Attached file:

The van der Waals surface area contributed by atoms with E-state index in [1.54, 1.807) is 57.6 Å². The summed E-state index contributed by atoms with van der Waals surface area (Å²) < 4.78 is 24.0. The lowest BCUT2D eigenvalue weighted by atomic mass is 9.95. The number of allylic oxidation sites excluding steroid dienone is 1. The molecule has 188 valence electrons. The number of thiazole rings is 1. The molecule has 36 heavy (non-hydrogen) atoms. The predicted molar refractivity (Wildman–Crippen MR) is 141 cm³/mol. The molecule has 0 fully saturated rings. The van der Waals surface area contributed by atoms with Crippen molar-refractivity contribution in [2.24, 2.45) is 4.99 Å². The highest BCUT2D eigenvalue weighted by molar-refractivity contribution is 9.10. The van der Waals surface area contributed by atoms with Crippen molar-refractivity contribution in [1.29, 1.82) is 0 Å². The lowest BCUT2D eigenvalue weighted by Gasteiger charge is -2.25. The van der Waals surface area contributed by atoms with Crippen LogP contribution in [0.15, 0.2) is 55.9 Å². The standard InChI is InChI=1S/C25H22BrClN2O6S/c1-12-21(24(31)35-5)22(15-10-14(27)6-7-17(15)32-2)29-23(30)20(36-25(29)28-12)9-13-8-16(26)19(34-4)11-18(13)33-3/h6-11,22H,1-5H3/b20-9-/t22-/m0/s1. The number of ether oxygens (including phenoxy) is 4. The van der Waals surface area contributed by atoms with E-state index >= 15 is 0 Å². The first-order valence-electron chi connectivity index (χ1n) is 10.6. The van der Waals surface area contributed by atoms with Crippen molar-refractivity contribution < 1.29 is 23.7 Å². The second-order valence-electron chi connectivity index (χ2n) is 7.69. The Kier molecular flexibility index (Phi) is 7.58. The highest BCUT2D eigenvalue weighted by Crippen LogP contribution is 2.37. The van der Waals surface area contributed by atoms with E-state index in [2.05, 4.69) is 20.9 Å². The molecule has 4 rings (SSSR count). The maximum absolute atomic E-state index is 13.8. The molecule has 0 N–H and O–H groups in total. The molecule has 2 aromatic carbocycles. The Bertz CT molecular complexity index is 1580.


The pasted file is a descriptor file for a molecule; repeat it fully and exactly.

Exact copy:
The van der Waals surface area contributed by atoms with E-state index in [1.54, 1.807) is 57.6 Å². The summed E-state index contributed by atoms with van der Waals surface area (Å²) < 4.78 is 24.0. The lowest BCUT2D eigenvalue weighted by atomic mass is 9.95. The number of allylic oxidation sites excluding steroid dienone is 1. The molecule has 188 valence electrons. The number of thiazole rings is 1. The molecule has 36 heavy (non-hydrogen) atoms. The predicted molar refractivity (Wildman–Crippen MR) is 141 cm³/mol. The molecule has 0 fully saturated rings. The van der Waals surface area contributed by atoms with Crippen molar-refractivity contribution in [2.24, 2.45) is 4.99 Å². The highest BCUT2D eigenvalue weighted by molar-refractivity contribution is 9.10. The van der Waals surface area contributed by atoms with Crippen molar-refractivity contribution in [1.29, 1.82) is 0 Å². The lowest BCUT2D eigenvalue weighted by Gasteiger charge is -2.25. The van der Waals surface area contributed by atoms with Crippen LogP contribution in [0.15, 0.2) is 55.9 Å². The standard InChI is InChI=1S/C25H22BrClN2O6S/c1-12-21(24(31)35-5)22(15-10-14(27)6-7-17(15)32-2)29-23(30)20(36-25(29)28-12)9-13-8-16(26)19(34-4)11-18(13)33-3/h6-11,22H,1-5H3/b20-9-/t22-/m0/s1. The number of ether oxygens (including phenoxy) is 4. The van der Waals surface area contributed by atoms with E-state index >= 15 is 0 Å². The first-order valence-electron chi connectivity index (χ1n) is 10.6. The van der Waals surface area contributed by atoms with Crippen molar-refractivity contribution < 1.29 is 23.7 Å². The second-order valence-electron chi connectivity index (χ2n) is 7.69. The Kier molecular flexibility index (Phi) is 7.58. The highest BCUT2D eigenvalue weighted by Crippen LogP contribution is 2.37. The van der Waals surface area contributed by atoms with E-state index in [2.05, 4.69) is 20.9 Å². The molecule has 4 rings (SSSR count). The maximum absolute atomic E-state index is 13.8. The molecule has 0 N–H and O–H groups in total. The molecule has 2 aromatic carbocycles. The Bertz CT molecular complexity index is 1580.